Television critic Glenn Garvin finds the movies invading his chosen entertainment medium. If only it was something better than The Purge:
The Purge movies—there have been, God help us, four of them in five years—are all based on the premise that America has fallen under control of a bizarrely authoritarian government that, once a year, allows (encourages might be a better word) everybody in the country to go out and kill, rape, rob, and loot anything or anybody they want. I have given this idea some thought, and if it should ever be adapted in real life, I have identified the first person I would disembowel. That would be Variety film critic Owen Gleiberman, who earlier this summer in his review of Purge No. 4 (The First Purge), labeled the whole series of films “Clockwork Orange-meets-Roger Corman grade-Z nihilism,” a phrase that I swear to God I would have thought of first if I hadn’t had to wait for the TV show to start.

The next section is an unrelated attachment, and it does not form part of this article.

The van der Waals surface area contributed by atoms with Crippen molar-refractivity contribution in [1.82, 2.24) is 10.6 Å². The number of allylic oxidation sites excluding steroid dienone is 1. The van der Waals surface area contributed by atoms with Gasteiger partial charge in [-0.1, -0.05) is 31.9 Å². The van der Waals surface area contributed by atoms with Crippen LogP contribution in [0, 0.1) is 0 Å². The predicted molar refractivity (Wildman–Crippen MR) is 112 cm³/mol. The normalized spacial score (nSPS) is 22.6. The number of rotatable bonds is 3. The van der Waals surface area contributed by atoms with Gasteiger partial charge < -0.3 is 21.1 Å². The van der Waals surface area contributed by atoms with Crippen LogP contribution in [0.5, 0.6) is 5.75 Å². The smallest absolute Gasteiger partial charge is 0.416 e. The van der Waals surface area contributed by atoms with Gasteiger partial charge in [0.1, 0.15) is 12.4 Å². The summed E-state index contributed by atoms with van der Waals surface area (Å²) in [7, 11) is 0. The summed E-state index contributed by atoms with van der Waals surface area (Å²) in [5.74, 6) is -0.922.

The TV version (written and produced by James DeMonaco, the auteur all four Purge films) finally arrives next week, and I’m afraid I don’t have much to add to Gleiberman’s pungent wisdom. There’s a little less Clockwork Orange than some of the movies—even liberated cable TV still can’t match up with the body count of a dedicated grindhouse director—and a little more nihilism (“On Purge Night, America lives up to its promise!” exhorts one nut-job talk radio host).
There’s even a slight nod to character development, which The Purge is going to need in a format that stretches 10 hours over nearly three months instead of 90 frenzied minutes of shopping-mall mayhem.
from Hit & Run https://ift.tt/2MGt7K5